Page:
I have been lax, constant readers, because this month I have been participating in Camp NaNoWriMo. For those of you unfamiliar, National Novel Writing Month (hosted by the Office of Letters and Light) is a program I feel very strongly about for a number of reasons that have been previously enumerated. The official NaNoWriMo is November, but during the summer, OLL runs two camps–one in June, and one in August. The goals are the same as November: 50,000 words in 30 days. I was not going to do June’s camp this year, because I was going to edit, but then, on May 28, I said,
“Fuck it. I’ll just write a book.”
This may sound like a terrible idea–and let me assure you that it is not for the faint of heart. I know, however, that if I don’t have a Fuck It, I’ll Just Write A Book kind of day at some point, I’ll edit until I’ve whittled a 90,000-word novel into a 40,000 novella made entirely of dialogue and hate. And I don’t want to do that.
That being said, of course, I had a novel in mind when I had this very mature revelation, which is the big takeaway here. It’s very difficult to write a book that you know nothing about. And yes: this coming from a self-aggrandizing–er, self-proclaimed, that is–pantser. (See: organic storytelling, or “making shit up as you go.”)
The book I decided to write is the second in a five-book arc that I started last November. These books are, if I do say so myself, pretty fucking awesome. I’d started the book two or three times already, seeing as how the first book was finished seven months ago, but I’d had horrible trouble getting the thing to go anywhere. It was not because the Grand Scheme of Things wasn’t working, but because I hadn’t broken it down thoroughly enough. I had a very loose idea of what I wanted to cover in there–bunny’s life complicated by farmer–and hadn’t gotten around to the particulars–farmer laces his garden with poison, buys two new dogs, and leans a shotgun against the back door; meanwhile, back at the bunny hole, Mrs. Bunny and all the little bunnykins are slowly starving to death. While I still maintain that the latter isn’t quite plotting the way many writers will explain, it is a lot more a story structure than “farmer makes bunny’s life living hell.” Because where do you go from there?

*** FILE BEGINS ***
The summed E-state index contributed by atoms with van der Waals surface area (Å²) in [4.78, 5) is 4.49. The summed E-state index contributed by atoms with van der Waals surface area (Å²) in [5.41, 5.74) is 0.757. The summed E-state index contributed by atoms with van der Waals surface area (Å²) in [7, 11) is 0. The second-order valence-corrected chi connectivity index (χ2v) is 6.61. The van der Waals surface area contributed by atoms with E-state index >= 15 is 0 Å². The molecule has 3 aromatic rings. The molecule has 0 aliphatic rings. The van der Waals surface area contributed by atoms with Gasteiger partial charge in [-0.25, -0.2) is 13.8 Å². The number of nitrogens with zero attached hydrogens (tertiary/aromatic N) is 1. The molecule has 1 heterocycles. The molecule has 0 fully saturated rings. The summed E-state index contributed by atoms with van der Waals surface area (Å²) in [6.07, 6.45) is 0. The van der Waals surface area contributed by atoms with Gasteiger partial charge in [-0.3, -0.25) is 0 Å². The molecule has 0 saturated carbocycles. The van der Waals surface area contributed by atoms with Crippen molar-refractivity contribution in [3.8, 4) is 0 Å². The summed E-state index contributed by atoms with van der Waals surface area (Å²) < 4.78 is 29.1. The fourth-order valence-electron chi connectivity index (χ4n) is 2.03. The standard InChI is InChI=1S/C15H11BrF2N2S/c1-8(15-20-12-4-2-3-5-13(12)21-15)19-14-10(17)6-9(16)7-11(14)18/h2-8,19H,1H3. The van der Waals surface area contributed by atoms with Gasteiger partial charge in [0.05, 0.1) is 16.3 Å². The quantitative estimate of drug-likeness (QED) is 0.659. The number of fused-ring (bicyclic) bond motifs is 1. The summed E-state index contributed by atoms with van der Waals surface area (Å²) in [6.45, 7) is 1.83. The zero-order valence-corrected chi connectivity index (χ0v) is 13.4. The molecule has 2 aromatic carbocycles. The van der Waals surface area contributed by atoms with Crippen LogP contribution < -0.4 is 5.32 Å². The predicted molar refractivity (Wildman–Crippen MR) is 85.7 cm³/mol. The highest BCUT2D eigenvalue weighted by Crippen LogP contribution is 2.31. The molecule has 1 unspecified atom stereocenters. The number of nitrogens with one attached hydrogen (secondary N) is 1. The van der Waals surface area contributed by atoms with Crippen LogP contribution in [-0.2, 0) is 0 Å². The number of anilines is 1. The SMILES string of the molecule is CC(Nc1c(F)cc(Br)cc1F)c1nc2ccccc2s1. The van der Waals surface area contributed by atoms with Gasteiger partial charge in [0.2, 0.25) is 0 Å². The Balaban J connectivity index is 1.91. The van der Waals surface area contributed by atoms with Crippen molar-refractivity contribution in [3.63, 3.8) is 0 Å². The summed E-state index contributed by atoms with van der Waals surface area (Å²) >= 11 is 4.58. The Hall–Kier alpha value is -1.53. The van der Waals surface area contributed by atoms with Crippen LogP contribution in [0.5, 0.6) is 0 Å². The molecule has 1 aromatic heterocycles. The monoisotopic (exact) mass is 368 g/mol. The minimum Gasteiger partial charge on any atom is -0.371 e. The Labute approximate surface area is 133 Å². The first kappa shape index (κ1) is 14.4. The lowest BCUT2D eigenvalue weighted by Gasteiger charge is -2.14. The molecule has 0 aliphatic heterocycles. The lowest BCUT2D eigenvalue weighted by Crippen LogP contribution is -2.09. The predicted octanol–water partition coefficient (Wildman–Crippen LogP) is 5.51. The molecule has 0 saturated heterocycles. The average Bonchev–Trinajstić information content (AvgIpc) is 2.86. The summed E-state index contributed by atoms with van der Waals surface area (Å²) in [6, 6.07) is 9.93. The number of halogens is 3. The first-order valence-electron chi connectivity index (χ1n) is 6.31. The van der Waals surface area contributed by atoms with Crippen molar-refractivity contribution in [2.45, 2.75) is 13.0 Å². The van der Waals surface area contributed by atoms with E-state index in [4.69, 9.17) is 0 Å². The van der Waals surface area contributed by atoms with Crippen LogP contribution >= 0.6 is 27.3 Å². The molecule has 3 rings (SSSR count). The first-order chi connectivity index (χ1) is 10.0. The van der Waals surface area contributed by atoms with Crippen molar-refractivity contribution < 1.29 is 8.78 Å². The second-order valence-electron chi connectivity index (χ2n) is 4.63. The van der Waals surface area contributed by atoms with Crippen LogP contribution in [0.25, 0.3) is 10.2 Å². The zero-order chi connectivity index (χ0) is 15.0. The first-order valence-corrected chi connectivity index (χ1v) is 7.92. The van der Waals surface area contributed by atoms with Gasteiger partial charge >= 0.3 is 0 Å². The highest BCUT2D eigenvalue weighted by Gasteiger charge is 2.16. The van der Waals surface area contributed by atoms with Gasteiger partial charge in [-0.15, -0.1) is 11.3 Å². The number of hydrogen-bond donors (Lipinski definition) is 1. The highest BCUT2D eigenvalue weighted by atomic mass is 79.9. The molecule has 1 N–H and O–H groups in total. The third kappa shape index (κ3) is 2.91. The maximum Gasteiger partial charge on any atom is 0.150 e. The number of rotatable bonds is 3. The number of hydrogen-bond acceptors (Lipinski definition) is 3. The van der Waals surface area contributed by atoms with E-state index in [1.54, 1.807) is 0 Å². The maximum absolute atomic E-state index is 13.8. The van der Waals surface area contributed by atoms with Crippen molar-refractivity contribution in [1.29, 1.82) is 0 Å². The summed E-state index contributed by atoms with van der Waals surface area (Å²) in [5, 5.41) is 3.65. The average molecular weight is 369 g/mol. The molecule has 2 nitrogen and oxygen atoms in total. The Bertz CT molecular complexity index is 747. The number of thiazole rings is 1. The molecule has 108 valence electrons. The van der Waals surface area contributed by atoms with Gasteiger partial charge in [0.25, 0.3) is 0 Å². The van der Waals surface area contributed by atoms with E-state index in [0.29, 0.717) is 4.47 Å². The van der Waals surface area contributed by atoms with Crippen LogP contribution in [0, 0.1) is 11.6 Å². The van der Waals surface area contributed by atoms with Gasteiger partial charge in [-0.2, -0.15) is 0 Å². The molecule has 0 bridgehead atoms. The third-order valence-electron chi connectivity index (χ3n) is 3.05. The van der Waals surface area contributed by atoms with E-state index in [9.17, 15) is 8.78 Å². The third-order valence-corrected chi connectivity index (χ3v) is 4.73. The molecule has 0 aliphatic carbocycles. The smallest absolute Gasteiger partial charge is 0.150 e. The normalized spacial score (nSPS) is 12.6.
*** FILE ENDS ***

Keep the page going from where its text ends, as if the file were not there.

Let me rephrase: Where don’t you go from there?
It’s a reason I prefer poetry to free verse.* When you’re writing metered, rhyming poetry, you’ve got a set of parameters in which you’ve got to stay. You’ve got to think about how many syllables go into a word, you’ve got to think about assonance, consonance, alliteration; you’ve got all these moving parts you’ve got to consider, and you can’t just wander off into the wild blue yonder, throwing words about willy-nilly like that’s okay or something. Because it’s not.
And don’t go all nuts because all of a sudden Sara’s a plotter or some crazy shit–let’s keep our shit together, okay, pumpkins? But if you’re going to paint a picture, you’ve got to know what you’re going to paint with (watercolor, oil, whatever else people use to paint), and you’ve got to know what you’re going to paint. I assure you, constant readers, I always know my destination, and one, if not several, stops along the way, but I’m open to taking scenic detours. They’re always more interesting than the interstate, at any rate.
*I realize I’m going to start a fight here, and I don’t care. I’m pretty sure the deciding factor of admission into my high school creative writing class was when I told the teacher that I didn’t consider Walt Whitman a poet. But that’s an argument for a different time altogether.